But now, we’re entering uncharted territory where landfills are less integrated into the waste management system. In the past, very few operators have exited the industry without selling their landfill assets on to another operator, but it now seems inevitable that landfill operators will leave the sector. This process may start with the smaller, single site operators who will close their site as demand drops and won’t be looking to invest in new, more capital-intensive waste facilities such as energy from waste incinerators. Larger waste operators will of course remain within the industry, but as their landfill portfolios increasingly become liabilities rather than profit centres, they may see the potential advantages of moving them into separate companies. Cory’s recent ‘sale’ of its landfill business to a reinsurance firm, Armour Group Holdings, is the first example, and I anticipate that more may follow.
Out of site
If the gas operation has been sold off, a closed landfill site will produce little or no income for its operator; they will simply be incurring ongoing expense (for around 60 years) managing the aftercare of the site so as to ensure ongoing compliance with their permit conditions. If it becomes apparent that there isn’t enough money set aside, will the operator keep on doing the work necessary to keep the landfill gas flowing when they have little financial interest in doing so? And what happens if the operator decides to abandon the site, or goes under? Who then will mitigate landfill settlement and manage leachate levels? It’s unlikely that many landfill gas rights contracts foresaw this possibility, or comprehensively accounted for it.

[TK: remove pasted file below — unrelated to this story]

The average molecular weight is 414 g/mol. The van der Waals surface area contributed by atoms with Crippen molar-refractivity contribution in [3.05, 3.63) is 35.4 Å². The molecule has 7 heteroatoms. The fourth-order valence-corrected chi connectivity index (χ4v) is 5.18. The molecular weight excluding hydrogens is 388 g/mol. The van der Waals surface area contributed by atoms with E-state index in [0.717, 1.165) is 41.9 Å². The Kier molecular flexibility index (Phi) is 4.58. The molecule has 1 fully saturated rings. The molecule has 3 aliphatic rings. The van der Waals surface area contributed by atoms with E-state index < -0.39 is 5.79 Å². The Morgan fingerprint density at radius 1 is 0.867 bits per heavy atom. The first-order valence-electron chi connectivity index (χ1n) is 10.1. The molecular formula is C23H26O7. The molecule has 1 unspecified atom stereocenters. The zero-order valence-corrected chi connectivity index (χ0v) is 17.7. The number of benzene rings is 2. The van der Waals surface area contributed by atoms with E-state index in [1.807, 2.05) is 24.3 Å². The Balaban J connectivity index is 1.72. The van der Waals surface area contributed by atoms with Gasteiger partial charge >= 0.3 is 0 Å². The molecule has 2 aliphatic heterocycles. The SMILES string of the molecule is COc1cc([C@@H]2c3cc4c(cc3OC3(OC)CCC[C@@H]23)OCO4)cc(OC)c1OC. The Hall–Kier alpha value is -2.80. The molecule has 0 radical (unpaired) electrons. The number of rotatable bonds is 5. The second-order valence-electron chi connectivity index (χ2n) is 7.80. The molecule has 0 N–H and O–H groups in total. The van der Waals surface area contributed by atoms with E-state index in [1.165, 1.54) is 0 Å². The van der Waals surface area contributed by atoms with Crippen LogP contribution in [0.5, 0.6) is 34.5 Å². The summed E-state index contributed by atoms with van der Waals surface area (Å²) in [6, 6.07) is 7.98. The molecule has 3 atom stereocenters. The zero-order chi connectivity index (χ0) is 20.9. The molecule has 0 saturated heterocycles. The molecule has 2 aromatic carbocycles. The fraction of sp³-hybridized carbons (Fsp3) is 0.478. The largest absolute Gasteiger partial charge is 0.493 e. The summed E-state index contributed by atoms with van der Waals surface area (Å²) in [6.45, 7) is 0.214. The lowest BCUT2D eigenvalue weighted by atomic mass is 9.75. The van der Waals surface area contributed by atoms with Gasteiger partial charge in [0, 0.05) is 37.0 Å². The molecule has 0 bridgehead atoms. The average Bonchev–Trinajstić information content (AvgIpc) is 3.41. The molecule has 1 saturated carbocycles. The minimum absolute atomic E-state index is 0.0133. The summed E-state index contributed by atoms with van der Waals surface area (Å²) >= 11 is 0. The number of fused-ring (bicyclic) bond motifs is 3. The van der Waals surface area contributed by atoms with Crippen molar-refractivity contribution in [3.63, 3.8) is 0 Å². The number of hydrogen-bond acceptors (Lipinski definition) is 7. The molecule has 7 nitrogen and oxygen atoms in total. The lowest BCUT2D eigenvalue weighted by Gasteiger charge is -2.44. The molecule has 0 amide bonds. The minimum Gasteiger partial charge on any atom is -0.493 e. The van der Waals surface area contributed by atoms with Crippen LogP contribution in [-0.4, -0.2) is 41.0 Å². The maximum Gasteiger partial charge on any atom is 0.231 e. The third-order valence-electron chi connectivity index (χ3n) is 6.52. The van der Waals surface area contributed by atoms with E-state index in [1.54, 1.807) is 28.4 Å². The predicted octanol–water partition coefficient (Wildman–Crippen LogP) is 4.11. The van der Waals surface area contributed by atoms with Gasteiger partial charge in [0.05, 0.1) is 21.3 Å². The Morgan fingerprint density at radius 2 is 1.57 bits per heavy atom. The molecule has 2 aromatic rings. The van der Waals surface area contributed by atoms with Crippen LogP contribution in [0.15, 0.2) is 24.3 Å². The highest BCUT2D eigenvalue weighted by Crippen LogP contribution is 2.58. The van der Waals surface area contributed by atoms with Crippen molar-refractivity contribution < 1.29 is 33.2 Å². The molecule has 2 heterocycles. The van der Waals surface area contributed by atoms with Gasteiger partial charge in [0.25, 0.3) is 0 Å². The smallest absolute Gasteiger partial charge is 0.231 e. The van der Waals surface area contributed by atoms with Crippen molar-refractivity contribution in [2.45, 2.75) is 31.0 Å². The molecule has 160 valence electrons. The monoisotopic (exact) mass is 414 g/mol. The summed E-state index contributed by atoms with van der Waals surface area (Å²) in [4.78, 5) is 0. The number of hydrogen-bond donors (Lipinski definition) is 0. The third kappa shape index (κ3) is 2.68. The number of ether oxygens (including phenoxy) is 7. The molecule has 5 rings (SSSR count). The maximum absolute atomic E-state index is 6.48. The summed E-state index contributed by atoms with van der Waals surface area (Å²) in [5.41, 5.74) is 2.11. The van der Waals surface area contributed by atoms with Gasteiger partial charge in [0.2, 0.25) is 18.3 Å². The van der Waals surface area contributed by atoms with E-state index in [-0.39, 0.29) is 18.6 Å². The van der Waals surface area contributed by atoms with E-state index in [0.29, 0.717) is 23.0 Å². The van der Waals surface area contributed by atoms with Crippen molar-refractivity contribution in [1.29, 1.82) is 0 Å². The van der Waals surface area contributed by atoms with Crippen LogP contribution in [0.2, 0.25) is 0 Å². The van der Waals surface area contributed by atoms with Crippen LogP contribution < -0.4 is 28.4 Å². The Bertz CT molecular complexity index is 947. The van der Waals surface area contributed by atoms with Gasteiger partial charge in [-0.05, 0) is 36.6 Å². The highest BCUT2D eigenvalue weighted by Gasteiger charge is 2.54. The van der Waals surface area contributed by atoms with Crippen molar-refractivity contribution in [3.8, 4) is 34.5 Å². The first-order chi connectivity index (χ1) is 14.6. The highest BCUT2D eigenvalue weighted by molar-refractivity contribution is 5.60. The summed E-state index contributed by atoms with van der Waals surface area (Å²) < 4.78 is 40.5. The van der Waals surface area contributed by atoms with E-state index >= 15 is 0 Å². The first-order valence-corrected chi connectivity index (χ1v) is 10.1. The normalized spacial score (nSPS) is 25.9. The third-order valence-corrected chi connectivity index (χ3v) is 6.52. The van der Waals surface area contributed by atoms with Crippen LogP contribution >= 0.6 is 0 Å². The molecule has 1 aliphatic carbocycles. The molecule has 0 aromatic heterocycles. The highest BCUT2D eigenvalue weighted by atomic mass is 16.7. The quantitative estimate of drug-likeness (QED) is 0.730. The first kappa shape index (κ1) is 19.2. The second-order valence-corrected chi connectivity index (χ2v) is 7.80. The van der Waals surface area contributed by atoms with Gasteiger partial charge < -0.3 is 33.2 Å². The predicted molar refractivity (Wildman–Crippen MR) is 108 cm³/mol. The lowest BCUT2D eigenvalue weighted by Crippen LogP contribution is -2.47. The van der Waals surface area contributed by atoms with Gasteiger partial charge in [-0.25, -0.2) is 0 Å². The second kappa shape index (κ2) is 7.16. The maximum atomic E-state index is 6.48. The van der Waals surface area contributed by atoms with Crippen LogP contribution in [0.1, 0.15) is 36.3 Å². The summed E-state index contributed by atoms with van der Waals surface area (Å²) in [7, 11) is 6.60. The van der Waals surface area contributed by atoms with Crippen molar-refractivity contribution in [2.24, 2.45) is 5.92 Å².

The situation may be even worse in the event that the landfill operator walks away before the site is completed. If that occurs, the capping of the site, preparation of wells and completion of the pipe network may be left unfinished, allowing gas to escape into the environment, excessive leachate make and oxygen ingress, thus reducing the returns available to the gas contractor.
Either way, this situation would be deeply problematic for an independent gas company and may be completely outside of their control. Nevertheless, as a permit holder (for their gas engine) present on the site, there is a risk that they might end up having to put a great deal of effort into dealing with the regulator, who will be exploring who should take on the absent operator’s obligations – which may include the parent company, the landowner, or the previous owner.
Landfill gas companies, used to a healthy relationship with a competent operator, should be carefully observing the UK’s transition away from landfill and should be mindful of their current and future interests. They need to use whatever influence they have to make sure that, as the quantity of waste received at landfills declines, the landfill operators keep on top of the engineering and operational work needed to ensure that, before, during and after closure, the site is in a condition that will allow the expected level of gas to be generated.
The transition the UK waste sector is undergoing is truly momentous, but recognition of this fact seems to be slow to dawn, even on those most affected by it. The retirement of our landfills will need to be handled almost perfectly if we are to avoid creating substantial new risks, affecting landfill gas companies and the regulators tasked with holding site operators to account for compliance with their permits in the long term. I’d therefore invite readers to consider – are you confident that regulators and operators have understood the challenge, and are ready to respond to it?